Posttraumatic stress disorder in veterans with spinal cord injury: trauma-related risk factors

J Trauma Stress. 1998 Jul;11(3):505-20. doi: 10.1023/A:1024404729251.


Trauma-related risk factors for posttraumatic stress disorder (PTSD) were examined in a sample of 125 veterans with spinal cord injury. Category of injury was found to be the most consistent predictor of PTSD diagnosis and symptom severity with paraplegia predicting more PTSD symptoms than quadriplegia. The occurrence of a head injury at the time of the trauma was found to predict PTSD symptom severity measures, but not PTSD diagnosis. Trauma recency consistently predicted Impact of Event score (IES) and was found to be related to current PTSD severity and lifetime PTSD diagnosis in multiple but not simple regression models. Trauma severity was found to be significantly related to self-reported PTSD symptoms and lifetime PTSD diagnosis in simple but not in multiple regression analyses. Type of trauma, alcohol or other drug (AOD) use during the trauma and loss of consciousness (LOC) during the trauma were not consistently associated with PTSD symptom severity or diagnosis.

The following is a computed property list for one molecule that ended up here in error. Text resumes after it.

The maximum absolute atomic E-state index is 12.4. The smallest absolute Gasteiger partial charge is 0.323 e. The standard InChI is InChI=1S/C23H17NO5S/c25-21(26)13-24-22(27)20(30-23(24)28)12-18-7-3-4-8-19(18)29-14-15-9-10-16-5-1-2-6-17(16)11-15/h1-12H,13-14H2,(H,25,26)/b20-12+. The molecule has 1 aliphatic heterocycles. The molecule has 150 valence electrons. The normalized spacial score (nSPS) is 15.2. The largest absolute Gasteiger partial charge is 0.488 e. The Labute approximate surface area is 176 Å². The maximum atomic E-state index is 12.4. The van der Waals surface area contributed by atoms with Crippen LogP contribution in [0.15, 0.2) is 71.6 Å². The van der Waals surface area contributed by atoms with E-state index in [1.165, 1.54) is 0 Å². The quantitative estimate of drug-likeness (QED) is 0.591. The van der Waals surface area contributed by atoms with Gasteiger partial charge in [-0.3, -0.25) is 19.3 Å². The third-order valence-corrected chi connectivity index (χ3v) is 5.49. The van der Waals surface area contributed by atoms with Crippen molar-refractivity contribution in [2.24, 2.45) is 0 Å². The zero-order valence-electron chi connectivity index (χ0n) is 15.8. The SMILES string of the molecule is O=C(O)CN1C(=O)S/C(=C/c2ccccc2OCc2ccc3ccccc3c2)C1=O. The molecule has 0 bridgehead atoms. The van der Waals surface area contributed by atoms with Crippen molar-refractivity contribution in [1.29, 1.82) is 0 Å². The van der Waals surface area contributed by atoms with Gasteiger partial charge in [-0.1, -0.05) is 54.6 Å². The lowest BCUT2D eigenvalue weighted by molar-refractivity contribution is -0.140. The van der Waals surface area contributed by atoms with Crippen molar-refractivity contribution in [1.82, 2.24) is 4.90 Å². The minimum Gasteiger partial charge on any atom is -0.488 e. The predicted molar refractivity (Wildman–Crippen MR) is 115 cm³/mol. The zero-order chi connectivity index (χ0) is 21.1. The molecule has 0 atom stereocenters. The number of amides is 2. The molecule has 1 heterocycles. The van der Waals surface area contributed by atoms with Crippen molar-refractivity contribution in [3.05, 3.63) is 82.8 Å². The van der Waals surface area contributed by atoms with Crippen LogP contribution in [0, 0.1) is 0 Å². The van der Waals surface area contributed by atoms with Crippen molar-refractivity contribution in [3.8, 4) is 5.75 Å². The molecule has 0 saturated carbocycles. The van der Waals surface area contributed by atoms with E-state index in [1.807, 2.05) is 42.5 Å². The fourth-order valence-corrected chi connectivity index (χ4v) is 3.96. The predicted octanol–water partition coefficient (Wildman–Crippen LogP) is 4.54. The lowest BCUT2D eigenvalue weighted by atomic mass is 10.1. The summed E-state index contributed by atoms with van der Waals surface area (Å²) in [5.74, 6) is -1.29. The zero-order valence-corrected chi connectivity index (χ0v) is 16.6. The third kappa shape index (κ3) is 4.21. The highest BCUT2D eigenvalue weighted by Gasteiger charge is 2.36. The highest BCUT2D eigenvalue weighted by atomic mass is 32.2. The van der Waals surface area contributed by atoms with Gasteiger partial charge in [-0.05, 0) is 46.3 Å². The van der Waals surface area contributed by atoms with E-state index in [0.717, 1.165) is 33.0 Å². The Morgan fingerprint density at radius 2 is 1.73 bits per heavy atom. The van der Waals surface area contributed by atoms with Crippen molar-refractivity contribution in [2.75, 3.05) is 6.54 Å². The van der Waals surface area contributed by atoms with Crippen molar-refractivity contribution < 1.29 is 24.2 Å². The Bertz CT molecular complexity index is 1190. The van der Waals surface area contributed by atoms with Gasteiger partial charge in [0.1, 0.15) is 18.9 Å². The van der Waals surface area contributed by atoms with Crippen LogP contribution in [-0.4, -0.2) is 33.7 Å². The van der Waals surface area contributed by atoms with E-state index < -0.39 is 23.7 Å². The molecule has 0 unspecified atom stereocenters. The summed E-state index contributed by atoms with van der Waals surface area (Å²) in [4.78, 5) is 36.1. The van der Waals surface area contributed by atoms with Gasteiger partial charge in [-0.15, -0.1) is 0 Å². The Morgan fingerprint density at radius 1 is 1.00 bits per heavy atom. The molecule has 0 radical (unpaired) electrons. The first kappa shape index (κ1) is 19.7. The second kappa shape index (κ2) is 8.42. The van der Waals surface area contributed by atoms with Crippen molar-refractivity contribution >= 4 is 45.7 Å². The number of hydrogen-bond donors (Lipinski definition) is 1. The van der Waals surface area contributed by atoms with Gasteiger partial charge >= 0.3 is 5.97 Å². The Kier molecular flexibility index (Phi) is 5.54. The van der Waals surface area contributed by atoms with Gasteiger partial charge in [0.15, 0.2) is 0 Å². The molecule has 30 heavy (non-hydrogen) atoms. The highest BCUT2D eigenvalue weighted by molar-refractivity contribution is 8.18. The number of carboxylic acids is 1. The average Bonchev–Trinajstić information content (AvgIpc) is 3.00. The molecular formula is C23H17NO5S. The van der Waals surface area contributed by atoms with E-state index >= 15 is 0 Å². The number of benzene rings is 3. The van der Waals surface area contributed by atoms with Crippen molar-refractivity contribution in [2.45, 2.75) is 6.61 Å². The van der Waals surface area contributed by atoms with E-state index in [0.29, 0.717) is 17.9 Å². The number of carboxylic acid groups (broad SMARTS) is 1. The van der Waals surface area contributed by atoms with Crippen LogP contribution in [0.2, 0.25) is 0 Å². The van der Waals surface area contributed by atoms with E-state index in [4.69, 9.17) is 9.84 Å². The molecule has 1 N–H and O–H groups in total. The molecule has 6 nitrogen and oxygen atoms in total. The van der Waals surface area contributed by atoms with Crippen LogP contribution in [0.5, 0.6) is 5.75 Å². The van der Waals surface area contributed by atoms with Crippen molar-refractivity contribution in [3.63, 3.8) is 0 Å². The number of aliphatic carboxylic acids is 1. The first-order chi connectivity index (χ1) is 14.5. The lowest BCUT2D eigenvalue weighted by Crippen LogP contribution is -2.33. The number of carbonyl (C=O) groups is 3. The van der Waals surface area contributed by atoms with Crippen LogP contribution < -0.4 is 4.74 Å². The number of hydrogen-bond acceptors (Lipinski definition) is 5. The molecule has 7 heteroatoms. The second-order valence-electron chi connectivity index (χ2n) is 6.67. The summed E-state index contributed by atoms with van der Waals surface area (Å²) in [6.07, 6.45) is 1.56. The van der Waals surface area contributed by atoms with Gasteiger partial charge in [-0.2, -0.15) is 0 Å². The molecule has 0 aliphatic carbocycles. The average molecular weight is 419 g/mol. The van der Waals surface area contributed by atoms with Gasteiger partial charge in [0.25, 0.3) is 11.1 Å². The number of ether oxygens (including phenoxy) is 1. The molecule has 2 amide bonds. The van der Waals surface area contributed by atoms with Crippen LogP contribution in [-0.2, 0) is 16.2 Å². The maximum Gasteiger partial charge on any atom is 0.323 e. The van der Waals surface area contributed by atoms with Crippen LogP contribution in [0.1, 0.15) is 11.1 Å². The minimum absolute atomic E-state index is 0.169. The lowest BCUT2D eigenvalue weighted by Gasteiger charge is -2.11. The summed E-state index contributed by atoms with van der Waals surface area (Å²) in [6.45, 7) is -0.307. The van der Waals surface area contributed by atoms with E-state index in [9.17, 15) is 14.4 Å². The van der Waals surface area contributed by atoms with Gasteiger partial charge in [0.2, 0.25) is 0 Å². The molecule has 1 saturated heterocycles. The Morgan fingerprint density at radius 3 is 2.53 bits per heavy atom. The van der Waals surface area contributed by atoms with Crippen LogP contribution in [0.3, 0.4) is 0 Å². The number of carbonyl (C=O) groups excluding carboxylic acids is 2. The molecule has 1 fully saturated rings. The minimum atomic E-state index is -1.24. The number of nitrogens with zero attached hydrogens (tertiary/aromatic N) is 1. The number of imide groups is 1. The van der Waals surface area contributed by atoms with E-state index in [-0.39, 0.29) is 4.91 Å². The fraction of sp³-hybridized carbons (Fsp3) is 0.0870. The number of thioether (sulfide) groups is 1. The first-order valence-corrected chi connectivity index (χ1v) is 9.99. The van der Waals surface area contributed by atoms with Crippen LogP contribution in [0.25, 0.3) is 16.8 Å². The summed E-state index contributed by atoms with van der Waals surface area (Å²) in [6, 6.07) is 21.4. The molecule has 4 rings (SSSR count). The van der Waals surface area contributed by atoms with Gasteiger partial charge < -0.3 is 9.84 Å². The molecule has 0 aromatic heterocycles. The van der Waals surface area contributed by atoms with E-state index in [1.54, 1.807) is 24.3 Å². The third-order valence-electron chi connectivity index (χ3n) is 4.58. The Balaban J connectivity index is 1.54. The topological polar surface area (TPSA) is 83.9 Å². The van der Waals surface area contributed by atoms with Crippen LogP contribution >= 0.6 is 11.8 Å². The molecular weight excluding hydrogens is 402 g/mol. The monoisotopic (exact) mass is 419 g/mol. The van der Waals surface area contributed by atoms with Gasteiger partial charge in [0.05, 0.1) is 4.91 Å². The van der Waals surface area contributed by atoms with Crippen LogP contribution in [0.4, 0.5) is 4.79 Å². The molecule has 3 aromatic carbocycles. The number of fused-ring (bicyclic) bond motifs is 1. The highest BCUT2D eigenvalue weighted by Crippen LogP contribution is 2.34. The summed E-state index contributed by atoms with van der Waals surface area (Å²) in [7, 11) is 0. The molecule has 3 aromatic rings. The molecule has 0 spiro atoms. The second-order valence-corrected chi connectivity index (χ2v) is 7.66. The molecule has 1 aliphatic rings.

Publication types

  • Research Support, Non-U.S. Gov't

MeSH terms

  • Adult
  • Combat Disorders / diagnosis
  • Combat Disorders / psychology*
  • Craniocerebral Trauma / diagnosis
  • Craniocerebral Trauma / psychology
  • Humans
  • Male
  • Mental Status Schedule
  • Middle Aged
  • Paraplegia / diagnosis
  • Paraplegia / psychology
  • Quadriplegia / diagnosis
  • Quadriplegia / psychology
  • Risk Factors
  • Spinal Cord Injuries / diagnosis
  • Spinal Cord Injuries / psychology*
  • Veterans / psychology*
  • Vietnam